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Glycol vs. Glyoxal — What's the Difference?

By Tayyaba Rehman & Maham Liaqat — Published on March 4, 2024
Glycol, a simple diol compound, is commonly used as an antifreeze; glyoxal, a dialdehyde, serves in crosslinking polymers and textiles. Both play crucial roles in chemical and industrial applications but differ in their functional groups and uses.
Glycol vs. Glyoxal — What's the Difference?

Difference Between Glycol and Glyoxal


Key Differences

Glycol, specifically ethylene glycol, is primarily recognized for its application in antifreeze formulations due to its ability to lower the freezing point of water. Glyoxal, on the other hand, is valued for its ability to crosslink polymers, improving the durability and strength of various materials, including textiles and paper.
Glycols are characterized by their two hydroxyl (-OH) groups attached to different carbon atoms, contributing to their solubility in water and alcohol. Glyoxal possesses two aldehyde (-CHO) groups, making it highly reactive with nucleophiles, a property utilized in producing resins and plastics.
In terms of toxicity, glycols, while toxic when ingested in significant amounts, are generally less hazardous compared to glyoxal, which is more reactive and potentially more harmful due to its aldehyde groups.
Environmental impact varies between the two; glycols are biodegradable under aerobic conditions, whereas glyoxal, due to its reactive nature, may participate in complex chemical reactions in the environment, affecting its biodegradability.
Their applications in industry diverge significantly: glycols are used in coolant and antifreeze solutions, whereas glyoxal's crosslinking properties find use in the textile industry, paper production, and in manufacturing water-soluble resins.

Comparison Chart

Chemical Structure

Diol (two -OH groups)
Dialdehyde (two -CHO groups)

Primary Use

Antifreeze, solvent
Crosslinking agent in polymers


Soluble in water and alcohol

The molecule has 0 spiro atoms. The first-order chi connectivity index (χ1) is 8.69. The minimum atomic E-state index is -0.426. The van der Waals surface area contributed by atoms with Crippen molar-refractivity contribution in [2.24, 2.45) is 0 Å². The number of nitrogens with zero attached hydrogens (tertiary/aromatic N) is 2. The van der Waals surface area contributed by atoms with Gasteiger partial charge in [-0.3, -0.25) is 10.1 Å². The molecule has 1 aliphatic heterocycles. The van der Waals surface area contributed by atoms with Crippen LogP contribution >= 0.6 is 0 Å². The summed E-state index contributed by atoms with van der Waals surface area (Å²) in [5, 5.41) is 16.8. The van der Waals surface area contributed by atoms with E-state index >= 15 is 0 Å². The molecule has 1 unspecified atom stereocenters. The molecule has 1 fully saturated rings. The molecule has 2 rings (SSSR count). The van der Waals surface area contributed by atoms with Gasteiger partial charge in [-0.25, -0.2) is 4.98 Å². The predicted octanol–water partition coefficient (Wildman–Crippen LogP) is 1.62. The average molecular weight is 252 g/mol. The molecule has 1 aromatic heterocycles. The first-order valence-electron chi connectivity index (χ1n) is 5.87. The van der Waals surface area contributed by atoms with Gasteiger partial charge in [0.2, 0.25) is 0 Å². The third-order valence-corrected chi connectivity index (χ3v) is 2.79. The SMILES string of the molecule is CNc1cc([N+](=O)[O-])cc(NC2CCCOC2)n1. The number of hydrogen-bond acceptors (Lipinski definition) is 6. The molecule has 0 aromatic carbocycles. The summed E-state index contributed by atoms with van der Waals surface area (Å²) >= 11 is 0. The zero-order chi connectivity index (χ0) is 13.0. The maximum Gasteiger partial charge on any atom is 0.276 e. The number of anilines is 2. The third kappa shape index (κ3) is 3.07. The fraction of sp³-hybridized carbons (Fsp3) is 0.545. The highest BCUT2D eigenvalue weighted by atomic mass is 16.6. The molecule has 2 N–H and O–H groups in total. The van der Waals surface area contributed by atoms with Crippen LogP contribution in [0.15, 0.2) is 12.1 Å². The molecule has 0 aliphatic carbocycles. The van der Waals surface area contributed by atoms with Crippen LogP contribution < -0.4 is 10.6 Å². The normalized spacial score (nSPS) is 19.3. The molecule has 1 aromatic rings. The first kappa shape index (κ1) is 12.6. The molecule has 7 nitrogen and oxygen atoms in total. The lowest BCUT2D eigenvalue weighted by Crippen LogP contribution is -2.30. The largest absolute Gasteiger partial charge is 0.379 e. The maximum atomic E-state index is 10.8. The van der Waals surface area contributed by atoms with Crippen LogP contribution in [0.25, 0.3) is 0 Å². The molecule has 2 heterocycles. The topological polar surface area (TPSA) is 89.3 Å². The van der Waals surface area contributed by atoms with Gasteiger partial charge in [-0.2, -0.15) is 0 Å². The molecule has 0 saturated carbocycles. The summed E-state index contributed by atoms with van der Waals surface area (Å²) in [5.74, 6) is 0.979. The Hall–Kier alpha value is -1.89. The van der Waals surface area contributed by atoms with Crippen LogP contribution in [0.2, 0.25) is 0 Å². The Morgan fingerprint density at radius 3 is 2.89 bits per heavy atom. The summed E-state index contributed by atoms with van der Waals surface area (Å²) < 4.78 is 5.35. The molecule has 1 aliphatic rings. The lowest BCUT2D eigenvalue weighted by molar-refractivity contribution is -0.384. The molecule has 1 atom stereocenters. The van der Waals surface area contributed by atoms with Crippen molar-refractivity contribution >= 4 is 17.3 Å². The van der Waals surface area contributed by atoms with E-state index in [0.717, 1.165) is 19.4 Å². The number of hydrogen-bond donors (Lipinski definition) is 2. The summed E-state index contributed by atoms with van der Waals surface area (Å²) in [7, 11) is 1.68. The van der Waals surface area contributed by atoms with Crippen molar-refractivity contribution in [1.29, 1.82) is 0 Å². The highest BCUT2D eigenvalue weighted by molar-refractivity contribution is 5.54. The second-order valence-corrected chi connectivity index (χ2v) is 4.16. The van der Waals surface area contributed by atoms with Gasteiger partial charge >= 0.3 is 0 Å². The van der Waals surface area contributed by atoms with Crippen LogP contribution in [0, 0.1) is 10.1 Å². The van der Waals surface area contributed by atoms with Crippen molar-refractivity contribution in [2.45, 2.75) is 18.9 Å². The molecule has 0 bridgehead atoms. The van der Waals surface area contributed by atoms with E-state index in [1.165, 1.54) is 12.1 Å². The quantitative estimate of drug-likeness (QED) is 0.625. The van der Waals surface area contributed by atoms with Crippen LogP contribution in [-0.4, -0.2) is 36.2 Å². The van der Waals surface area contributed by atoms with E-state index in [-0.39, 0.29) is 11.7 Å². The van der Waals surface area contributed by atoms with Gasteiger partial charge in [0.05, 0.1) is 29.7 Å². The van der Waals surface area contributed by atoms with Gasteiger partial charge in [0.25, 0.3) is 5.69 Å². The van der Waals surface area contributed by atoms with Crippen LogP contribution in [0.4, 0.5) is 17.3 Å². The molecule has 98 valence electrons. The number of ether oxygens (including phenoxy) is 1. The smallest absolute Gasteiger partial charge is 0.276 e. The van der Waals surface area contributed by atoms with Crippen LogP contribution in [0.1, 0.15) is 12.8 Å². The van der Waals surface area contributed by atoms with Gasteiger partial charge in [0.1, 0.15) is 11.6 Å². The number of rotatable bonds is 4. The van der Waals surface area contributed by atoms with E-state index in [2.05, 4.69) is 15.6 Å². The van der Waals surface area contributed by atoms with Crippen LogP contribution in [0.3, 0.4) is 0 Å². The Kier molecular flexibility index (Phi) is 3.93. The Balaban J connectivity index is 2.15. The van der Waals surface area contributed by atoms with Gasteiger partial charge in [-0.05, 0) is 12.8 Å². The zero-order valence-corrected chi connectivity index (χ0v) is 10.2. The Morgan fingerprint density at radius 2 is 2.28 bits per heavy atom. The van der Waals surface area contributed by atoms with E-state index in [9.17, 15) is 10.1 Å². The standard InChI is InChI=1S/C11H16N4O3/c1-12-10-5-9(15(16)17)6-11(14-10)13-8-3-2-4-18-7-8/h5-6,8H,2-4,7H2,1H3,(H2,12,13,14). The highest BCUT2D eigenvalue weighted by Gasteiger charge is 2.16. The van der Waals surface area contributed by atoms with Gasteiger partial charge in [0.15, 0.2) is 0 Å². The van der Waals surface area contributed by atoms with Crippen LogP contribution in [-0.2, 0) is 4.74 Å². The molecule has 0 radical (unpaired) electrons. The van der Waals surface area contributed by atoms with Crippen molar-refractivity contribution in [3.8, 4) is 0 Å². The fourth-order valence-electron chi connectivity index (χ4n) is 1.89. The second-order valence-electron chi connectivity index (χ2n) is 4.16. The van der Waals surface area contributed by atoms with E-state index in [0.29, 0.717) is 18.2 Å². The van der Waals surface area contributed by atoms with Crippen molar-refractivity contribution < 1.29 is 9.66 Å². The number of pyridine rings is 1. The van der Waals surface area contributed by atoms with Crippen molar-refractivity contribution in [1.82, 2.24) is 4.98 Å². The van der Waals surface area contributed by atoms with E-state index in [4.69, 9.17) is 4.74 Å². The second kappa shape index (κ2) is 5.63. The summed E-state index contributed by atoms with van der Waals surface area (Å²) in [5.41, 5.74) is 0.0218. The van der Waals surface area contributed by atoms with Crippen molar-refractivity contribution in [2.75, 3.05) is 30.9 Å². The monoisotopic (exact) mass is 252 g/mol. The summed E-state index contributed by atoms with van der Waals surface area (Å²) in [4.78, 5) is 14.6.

Reacts with water, less soluble


Moderately toxic if ingested
Potentially more toxic due to reactivity

Environmental Impact

Biodegradable under aerobic conditions
Participates in complex reactions, affecting biodegradability

Compare with Definitions


A compound with two hydroxyl groups.
Ethylene glycol is used as an antifreeze in radiators.


Ingredient in resin formulation.
Glyoxal is a component in some adhesive resins.


Humectant in cosmetics.
Butylene glycol helps to retain moisture in skin care products.


Stabilizer in polymer solutions.
Glyoxal prevents gel formation in polymer emulsions.


De-icing agent.
Ethylene glycol is sprayed on aircraft wings to prevent ice formation.


A dialdehyde compound.
Glyoxal is used for crosslinking in textile finishing.


Intermediate in chemical synthesis.
Glycol is used in the production of polyester fibers.


Chemical intermediate.
Glyoxal serves as a building block in organic synthesis.


Solvent for inks and paints.
Propylene glycol is a common solvent in pharmaceuticals.


Preservative in cosmetics.
Glyoxal acts as a preservative in some cosmetic products.


Any of various diols, usually containing vicinal hydroxyl groups.


(organic compound) The dialdehyde ethanedial derived from ethylene glycol; it is used in the preparation of modified starch for the paper industry.